My research question is how to create a cooperative music-making experience for musicians and amateurs by designing an interactive and playful musical instrument. The problem space that I have identified is that many live performers in recent years commonly play their music on the stage and lack interaction with the audience, or people just simply listen to the music that has been made by others, even though they may desire to be involved in music production but lack adequate knowledge. The issues of traditional musical instruments are not quite playful to operate, learning is time-consuming, and normally only one or two people can perform at the same time.

To resolve these problems, especially tackling the challenge of creating a strange network for multiple users, I intended to design a novel musical instrument that one user could play with, then the others could control the different aspects (sound effects, volume, switch, etc.) of the music through a simple interface on the laptop.

According to the early research, I decided to design a spherical instrument so users can interact with it by rolling around, which is a novel and playful approach to interacting with the ball. All the technologies (Arduino, LED, breadboard) should be fixed inside the ball to make sure it would not fall apart during users’ operation. Then most of the time was spent working on the sample sound production and connection between the serial monitor, MAX, and Ableton.


Design materials

  • Transparent bowl. This is the main material used for building the spheric instrument itself. It is transparent so that the lights that come from inside are visible to the audience, which enhances the connection between the instrument and the audience.
  • Bubble wrap. It covers the surface of the sphere to make the lights vague and greater in performance, improving users experience in a real live musical performance.
  • Packing tape. To fix the position of all the technologies in the instrument.



  • IMU. Detecting the pitch and roll values in the Serial Monitor.
  • LED lights. Generating different RGB color based on the value of pitch and roll
  • Ableton. I created several simple soundtracks that users can choose to turn on/off as they like
  • MAX. The software connects Arduino to the nodes/Ableton. The pitch/roll values in the serial monitor will be detected in the coded interface in Max, then the values in MAX will trigger changes in MIDI effects in Ableton.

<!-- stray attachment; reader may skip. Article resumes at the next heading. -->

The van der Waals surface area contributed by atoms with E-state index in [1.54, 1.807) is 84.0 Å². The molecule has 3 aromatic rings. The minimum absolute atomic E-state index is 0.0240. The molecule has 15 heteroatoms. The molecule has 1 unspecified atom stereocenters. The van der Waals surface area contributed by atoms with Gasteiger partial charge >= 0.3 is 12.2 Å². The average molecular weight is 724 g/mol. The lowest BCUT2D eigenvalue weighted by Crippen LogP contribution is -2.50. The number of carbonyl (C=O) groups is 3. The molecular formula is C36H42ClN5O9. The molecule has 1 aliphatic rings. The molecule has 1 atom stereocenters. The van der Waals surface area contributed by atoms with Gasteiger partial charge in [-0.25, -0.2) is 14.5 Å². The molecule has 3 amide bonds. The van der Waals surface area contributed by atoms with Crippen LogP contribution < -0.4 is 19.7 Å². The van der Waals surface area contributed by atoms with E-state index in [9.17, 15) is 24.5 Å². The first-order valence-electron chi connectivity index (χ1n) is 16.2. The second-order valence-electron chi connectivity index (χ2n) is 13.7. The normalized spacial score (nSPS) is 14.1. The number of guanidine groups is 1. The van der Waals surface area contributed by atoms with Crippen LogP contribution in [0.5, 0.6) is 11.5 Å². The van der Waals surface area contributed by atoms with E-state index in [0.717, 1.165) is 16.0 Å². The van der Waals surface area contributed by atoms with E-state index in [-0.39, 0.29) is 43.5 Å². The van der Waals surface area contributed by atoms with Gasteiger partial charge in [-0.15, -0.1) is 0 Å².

screenshot-2022-12-12-at-7-39-24-pm screenshot-2022-12-12-at-7-39-43-pm screenshot-2022-12-12-at-7-39-54-pm

Link to the Arduino code:

Code in MAX:

screenshot-2022-12-12-at-6-56-49-pm screenshot-2022-12-12-at-6-57-33-pm


Music production in Ableton and MIDI effects:

screenshot-2022-12-12-at-6-55-52-pm   screenshot-2022-12-12-at-7-24-44-pm





C, Caro. Gesture Control for Electronic Music, 1 Dec. 2022,

“Odd.: A Playful Musical Instrument in the Form of a Bouncy Ball.” ODD. | A Playful Musical Instrument in the Form of a Bouncy Ball,


Strange Networks (David Oppenheim)

Prototype for a network of analog and digital flames

This prototype combined several networks to explore the relationship between analog and digital objects and the use of fire as an interface element.

I followed an iterative approach to research, ideation, design and development, outlined in the documentation that follows. 

1. Context Research

This piece was inspired by (and ended up re-mixing) Randall Okita’s short film, “No Contract.”[1]


Photo credit: screenshot, “No Contract” (Randall Okita)

An excerpted portion of the film’s synopsis describes how it was made:

“All flames in the video are authentic and were recorded live, rather than created digitally. A single performer was lit on fire in front of an audience and performed a 30 foot a wire-assisted jump while burning.”

I was fascinated by the imagery of the two bodies, engulfed in flames, moving towards each other but also captivated by the scenes where we watch an audience watching the performer get lit on fire — I wanted to change the relationship between the audience and the imagery in my remix of Randall’s video.

Design inspiration for this project was also drawn from “Lightweeds” (2005) by Simon Heijdens.[2]